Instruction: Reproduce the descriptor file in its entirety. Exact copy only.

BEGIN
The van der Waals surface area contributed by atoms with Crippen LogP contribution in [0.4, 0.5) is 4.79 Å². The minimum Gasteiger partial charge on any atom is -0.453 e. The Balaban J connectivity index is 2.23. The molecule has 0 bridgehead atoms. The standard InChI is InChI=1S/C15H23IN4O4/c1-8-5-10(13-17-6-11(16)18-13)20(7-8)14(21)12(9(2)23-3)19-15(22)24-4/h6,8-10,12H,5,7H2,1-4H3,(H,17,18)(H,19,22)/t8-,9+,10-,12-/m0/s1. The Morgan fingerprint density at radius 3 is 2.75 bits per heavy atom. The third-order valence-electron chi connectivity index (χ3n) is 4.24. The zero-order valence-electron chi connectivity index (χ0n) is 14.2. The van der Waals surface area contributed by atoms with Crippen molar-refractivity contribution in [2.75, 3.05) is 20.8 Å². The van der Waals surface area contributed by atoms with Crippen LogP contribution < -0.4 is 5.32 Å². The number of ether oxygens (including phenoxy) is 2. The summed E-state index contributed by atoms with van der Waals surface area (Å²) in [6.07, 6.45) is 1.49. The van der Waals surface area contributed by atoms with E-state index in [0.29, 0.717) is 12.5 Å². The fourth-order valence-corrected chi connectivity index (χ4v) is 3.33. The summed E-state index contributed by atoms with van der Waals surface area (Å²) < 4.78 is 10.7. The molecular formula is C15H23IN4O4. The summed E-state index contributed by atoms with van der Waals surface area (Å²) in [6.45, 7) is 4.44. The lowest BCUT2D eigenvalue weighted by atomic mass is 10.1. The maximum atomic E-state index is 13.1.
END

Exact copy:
The van der Waals surface area contributed by atoms with Crippen LogP contribution in [0.4, 0.5) is 4.79 Å². The minimum Gasteiger partial charge on any atom is -0.453 e. The Balaban J connectivity index is 2.23. The molecule has 0 bridgehead atoms. The standard InChI is InChI=1S/C15H23IN4O4/c1-8-5-10(13-17-6-11(16)18-13)20(7-8)14(21)12(9(2)23-3)19-15(22)24-4/h6,8-10,12H,5,7H2,1-4H3,(H,17,18)(H,19,22)/t8-,9+,10-,12-/m0/s1. The Morgan fingerprint density at radius 3 is 2.75 bits per heavy atom. The third-order valence-electron chi connectivity index (χ3n) is 4.24. The zero-order valence-electron chi connectivity index (χ0n) is 14.2. The van der Waals surface area contributed by atoms with Crippen molar-refractivity contribution in [2.75, 3.05) is 20.8 Å². The van der Waals surface area contributed by atoms with Crippen LogP contribution < -0.4 is 5.32 Å². The number of ether oxygens (including phenoxy) is 2. The summed E-state index contributed by atoms with van der Waals surface area (Å²) in [6.07, 6.45) is 1.49. The van der Waals surface area contributed by atoms with E-state index in [0.29, 0.717) is 12.5 Å². The fourth-order valence-corrected chi connectivity index (χ4v) is 3.33. The summed E-state index contributed by atoms with van der Waals surface area (Å²) < 4.78 is 10.7. The molecular formula is C15H23IN4O4. The summed E-state index contributed by atoms with van der Waals surface area (Å²) in [6.45, 7) is 4.44. The lowest BCUT2D eigenvalue weighted by atomic mass is 10.1. The maximum atomic E-state index is 13.1.